Retired teacher Peter Cohn visited the Knothole Museum — the writing studio built by author Christopher Morley — as a student. Now, Cohn is the driving force in the effort to reopen the shuttered historical site in Nassau County on Long Island.
Morley built the one-room Knothole in 1934 on the grounds of his home in Roslyn, and he produced more than 50 novels, plays, and books of essays and poems there. In 1966, nine years after his death, friends and admirers formed the Christopher Morley Knothole Association to keep his memory — and the Knothole — alive.
In 1980, Cohn’s interest in Morley motivated him to join the association. “I joined after reading Morley’s book of essays, ‘Pipefuls,’ which I received as a gift,” he said.
Recently, the local newspaper, Roslyn News, headlined an article “The Knothole gang is back” and wrote, “The association is stirring again thanks to Peter Cohn.”
The rustic retreat, with its few pieces of furniture and all the writer’s artifacts, had been moved by flatbed truck in 1966 to the park later named Christopher Morley Park in Roslyn-North Hills, and it was opened to the public. But it has been closed for about a decade.
By the time Cohn retired in 2018, the association had just a few regular dues-paying members. With the free time retirement provided, Cohn started to reactivate the association. He became its president and began to publish regular editions of The Knothole newsletter, featuring stories about the cabin and Morley, who is probably best known for his 1939 novel “Kitty Foyle,” which was made into an Academy Award-winning movie.
Based on his skills planning earth science lessons for 17 years at Manhattan’s Art and Design HS, Cohn planned lectures and events held at the local library to inform readers about the cabin and Morley’s history in the community. His goal was to drum up interest and expand the number of association members, all part of his plan to reopen the Knothole. Unfortunately, the pandemic forced the cancellation of a gala that had been planned for May 2020 to mark the 100th anniversary of Morley’s move to Roslyn.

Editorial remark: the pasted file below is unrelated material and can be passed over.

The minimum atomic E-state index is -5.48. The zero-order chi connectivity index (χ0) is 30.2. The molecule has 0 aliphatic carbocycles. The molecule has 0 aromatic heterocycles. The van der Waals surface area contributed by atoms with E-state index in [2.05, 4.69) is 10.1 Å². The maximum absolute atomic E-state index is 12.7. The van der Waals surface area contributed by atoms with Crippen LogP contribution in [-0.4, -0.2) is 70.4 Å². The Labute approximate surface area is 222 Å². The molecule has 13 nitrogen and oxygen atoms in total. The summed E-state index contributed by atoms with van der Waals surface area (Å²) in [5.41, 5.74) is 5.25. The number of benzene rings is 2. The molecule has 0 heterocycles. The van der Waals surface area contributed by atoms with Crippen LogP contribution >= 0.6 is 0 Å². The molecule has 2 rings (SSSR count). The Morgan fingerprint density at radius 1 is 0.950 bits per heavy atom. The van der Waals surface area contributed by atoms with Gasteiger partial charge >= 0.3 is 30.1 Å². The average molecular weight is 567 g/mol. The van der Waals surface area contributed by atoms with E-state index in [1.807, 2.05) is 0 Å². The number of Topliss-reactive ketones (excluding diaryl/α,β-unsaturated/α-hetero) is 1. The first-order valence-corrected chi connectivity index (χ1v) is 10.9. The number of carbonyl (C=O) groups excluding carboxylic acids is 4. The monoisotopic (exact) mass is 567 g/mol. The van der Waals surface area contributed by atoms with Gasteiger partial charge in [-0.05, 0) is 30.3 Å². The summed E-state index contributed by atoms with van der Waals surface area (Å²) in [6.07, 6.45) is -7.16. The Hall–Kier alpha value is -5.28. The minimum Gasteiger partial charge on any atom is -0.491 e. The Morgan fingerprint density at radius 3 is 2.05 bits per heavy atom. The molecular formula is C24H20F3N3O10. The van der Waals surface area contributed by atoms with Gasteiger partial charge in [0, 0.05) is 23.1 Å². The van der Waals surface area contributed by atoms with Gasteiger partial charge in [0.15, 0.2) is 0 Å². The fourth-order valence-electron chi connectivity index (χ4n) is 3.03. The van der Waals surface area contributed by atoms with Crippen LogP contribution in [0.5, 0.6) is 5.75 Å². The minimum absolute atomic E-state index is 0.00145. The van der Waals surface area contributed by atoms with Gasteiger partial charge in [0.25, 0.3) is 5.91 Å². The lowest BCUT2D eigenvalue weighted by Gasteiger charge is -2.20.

Before becoming a teacher, Cohn had worked in finance, and he realized there were practical steps that had to be taken before the association could move forward with the repair, renovation and reopening of the Knothole.
He secured for the museum the tax-exempt status of a 501(c)(3) organization formed for educational purposes. “That status,” he explained, “allows us to raise tax-deductible funds to support the Knothole and makes us eligible to apply for government and foundation grants.” In addition, he said, “we can now be considered for a formal contract with the Nassau County Department of Parks to assist in the programing and preservation of the site.”
Negotiations are underway to reopen the one-room sanctuary as a museum following several meetings between Cohn and park supervisors in Christopher Morley Park. Electricians and carpenters are checking out the building to estimate what it will cost to get it up and running.
As he anxiously awaits word, Cohn is optimistically planning an array of fun, family-friendly activities for the future.
“We look forward to making the Knothole Museum an important and fun destination within Nassau County parks,” he said.